This is a curse in more ways than one. The species is sinful by nature, and compared to a saintly king the next life is a major downgrade. It generally means that a person is farther from liberation, which is the end to the cycle of birth and death.
3. Have your faith in a genuine spiritual path ruined
The punishment was clear for Pratapabhanu, and he realized his mistake. There would be birth as a Rakshasa, who would be named Ravana. There was liberation anyway, as the Supreme Lord Rama would be the subsequent instrument of death. The real-life historical incidents serve to show the dangers of the sinful path and how purification can come from consciousness of God.
In other cases, approaching a pretender guru can shake a person’s faith in the purported goal of life. That is to say they may stop believing in God and any type of organized religion altogether. While the bona fide teacher can give you the world, rescuing you from the ocean of birth and death, a similar meeting but with a pretender can have you do a 180, running in the opposite direction. This is tragic since it keeps a person further away from the finish line of not having to take birth in the material world again.
4. Become complicit in criminal activity
Sometimes the pretender guru is more than just a sense enjoyer. They might resort to illegal means to maintain their prestige, honor and stature. If another person figures them out and threatens to go public with the information, the pretender might resort to illegal violence in order to avert the damage to reputation.
Of course the guru will be too cowardly to take any action themselves. The unsuspecting disciples will be drafted for the job. If they follow blindly, not applying any discrimination, they could be implicated in criminal behavior. Their lives can be ruined, all to protect someone who wasn’t worth protecting to begin with.
For these reasons discrimination is important. In ideal circumstances, the guru and disciple study each other for several months before entering into a teaching relationship. The idea is to see if the spiritual teacher is indeed in control of their senses and dedicated to the Supreme Personality of Godhead. The guru also observes the disciple, to see if they are serious about going down the path of real dharma, of serving with a purpose.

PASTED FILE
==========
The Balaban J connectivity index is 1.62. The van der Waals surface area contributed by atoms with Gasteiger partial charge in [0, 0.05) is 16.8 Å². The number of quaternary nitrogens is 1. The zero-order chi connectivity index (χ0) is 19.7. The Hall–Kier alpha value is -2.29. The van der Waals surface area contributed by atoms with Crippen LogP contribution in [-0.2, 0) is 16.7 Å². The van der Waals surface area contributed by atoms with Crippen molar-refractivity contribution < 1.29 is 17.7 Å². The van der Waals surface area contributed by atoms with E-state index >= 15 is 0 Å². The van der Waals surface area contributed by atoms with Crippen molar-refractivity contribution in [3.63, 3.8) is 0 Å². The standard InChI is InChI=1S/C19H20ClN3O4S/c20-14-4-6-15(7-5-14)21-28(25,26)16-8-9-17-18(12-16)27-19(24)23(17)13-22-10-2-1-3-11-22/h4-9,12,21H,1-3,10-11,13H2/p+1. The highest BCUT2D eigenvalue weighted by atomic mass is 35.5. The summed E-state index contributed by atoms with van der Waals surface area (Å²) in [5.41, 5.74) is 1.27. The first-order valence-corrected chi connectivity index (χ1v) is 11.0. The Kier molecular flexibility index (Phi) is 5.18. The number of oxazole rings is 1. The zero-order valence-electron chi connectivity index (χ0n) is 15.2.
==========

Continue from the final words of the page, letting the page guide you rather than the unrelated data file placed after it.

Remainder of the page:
“The humble sage, by virtue of true knowledge, sees with equal vision a learned and gentle brahmana, a cow, an elephant, a dog and a dog-eater [outcaste].” (Lord Krishna, Bhagavad-gita, 5.18)
Does the guru insist on payment before rendering services of instruction and revealing of sacred mantras? Do they look at everyone equally, seeing the spiritual equality mentioned in the Bhagavad-gita? Are they free of attachment to sinful behavior, like intoxication and gambling?
The risks are there that the teacher may not be what he presents himself as, but such cheating takes place already in various aspects of society. Just because there is a bad experience doesn’t mean that spiritual life should be abandoned altogether. In one way the bad make the good look even better. When the real thing is found there will be even more appreciation, and the chanting of the holy names can then take place unimpeded: Hare Krishna Hare Krishna, Krishna Krishna, Hare Hare, Hare Rama Hare Rama, Rama Rama, Hare Hare.
Of consulting guru need pressing,
Books only not addressing.
Someone to circumstance and time,
Teaching real identity, yours and mine.
But risk when pretender to find,
Loss of faith or complicit in crime.
Still on with search better to live,
Since true servant Supreme Lord to give.
Categories: the four